Open-access content Tuesday 12th July 2011 — updated 3.30pm, Tuesday 26th May 2020
In the fifth in a series of interviews with key players in the development of the profession, BIFM vice chair Ismena Clout talks to the organisation's first chairman about her career in FM.
30 June 2011
IC: When did you first hear the term 'facilities management' and in what context?
MS: I was group administration manager for the publisher Longman and first came across the term when we were working with DEGW, who were producing a magazine called Facilities. Group admin was a true facilities job, and in my opinion it still is, where it still exists. My role included responsibility for building maintenance and running the estate, as well as all the property elements. I was dealing with rent rates and lease reviews as well as things like fleet management. It was such a long time ago that I even had in-house catering and maintenance teams, as well as a telephone exchange with wires that crossed. That's when I first heard the term FM - and it struck me then that it absolutely described what we do.
IC: So how did this new FM role come about?
MS: I was in human resources and my bosses thought it would be good for my career development if I was to take on a line management role. I was offered either group admin or shipping manager, and chose group admin because it gave me a larger workforce. It was a two-year secondment, but once I'd completed those two years I didn't want to go back to HR.
The group admin role got me involved in everything. I loved it.
I think my key achievement in the role was in recognising that we needed a property strategy. At that time, back in the early eighties, IT was taking off and our buildings were beginning to suffer. We were quickly moving from telexes to faxes to everybody having PCs, and while we had a lovely building from the 1960s, it was very difficult to adapt it to these new circumstances.
I ended up formulating, developing and ultimately getting buy-in from all parties for a property strategy. That meant a wholesale relocation out of a number of different premises; the sale of that 1960s building; and the development of a new HQ. We also chose - and this was nack in the 1980s - to make it a sustainable development, as close to a Breeam 'excellent' rating, as we could bearing in mind its size
I stayed with Longman for about 16 years, four of which were spent getting buy-in for the strategy and another four on the development and relocation.
IC: And then you moved on?
MS: I left Longman in 1996, at a time when the outsourced market had just opened up. At that point I'd completed my time as BIFM chairman, so I had some profile in the industry. I went to Chesterton Facilities and Property Management (later Chesterton Workplace Management), initially as their HR director. They'd taken on a major British Gas account and over the next couple of years I was able to use my HR and operational background to help them develop an internal workforce to service that, and other clients, as the business grew and changed.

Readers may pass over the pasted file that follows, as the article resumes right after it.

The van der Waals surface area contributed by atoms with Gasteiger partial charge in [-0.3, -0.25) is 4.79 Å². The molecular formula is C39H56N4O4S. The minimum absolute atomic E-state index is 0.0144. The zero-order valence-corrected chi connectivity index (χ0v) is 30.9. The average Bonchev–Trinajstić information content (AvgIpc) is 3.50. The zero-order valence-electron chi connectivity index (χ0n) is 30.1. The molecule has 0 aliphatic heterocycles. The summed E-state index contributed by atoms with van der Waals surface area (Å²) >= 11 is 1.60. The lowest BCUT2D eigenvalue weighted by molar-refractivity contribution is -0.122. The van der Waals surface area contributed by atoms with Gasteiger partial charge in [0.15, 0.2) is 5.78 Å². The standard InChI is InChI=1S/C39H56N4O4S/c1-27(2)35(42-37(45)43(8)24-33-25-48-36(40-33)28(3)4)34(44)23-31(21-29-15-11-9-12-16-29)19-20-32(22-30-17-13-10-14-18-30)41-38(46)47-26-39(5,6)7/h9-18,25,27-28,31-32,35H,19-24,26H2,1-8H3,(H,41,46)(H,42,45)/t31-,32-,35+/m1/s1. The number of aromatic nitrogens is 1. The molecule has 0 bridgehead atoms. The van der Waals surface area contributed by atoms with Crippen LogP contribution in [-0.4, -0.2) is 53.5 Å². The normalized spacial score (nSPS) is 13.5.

I'd say my key achievement there was survival! Although, of course, it was about learning, too. It was a time of great change for the industry, and all of us were trying to find how to turn these entities into service bodies. Clients were learning, too, so it was very new and difficult. But we did survive, and we did good jobs on the contracts we ran.
After that I moved to WSP, where I became managing director of their fledgling FM division. My main achievement there was in winning and implementing a lucrative contact to provide help desk contracts to Royal Mail. It was quite a contract, for 3,500 premises. We had three months to implement the system, from winning the contract to going live on 1 April 2000. That contract was innovative and challenging to bring off, and it led to an enduring partnership between Royal Mail and WSP.
IC: It must be satisfying to have worked on so many firsts, having to think of so many things from scratch - unlike today, where you're often having to work with what's already in place.
MS: But wherever you are, you always feel part of the vanguard - it's never quite a case of repeating the past. You're always tying to push boundaries and do something different.
IC: So what happened then?
MS: I left WSP in 2002, and I've worked in consultancy and interim management ever since. I'd say my consultancy highlights include working with the Metropolitan Police to decide on their FM strategy, especially in the context of an organisation going through immense business and associated property change. I worked with them initially as a consultant, then moved into an interim management position. In total, I've spent four years of my life engaged with the police. That contract with the Met is something I regard very positively.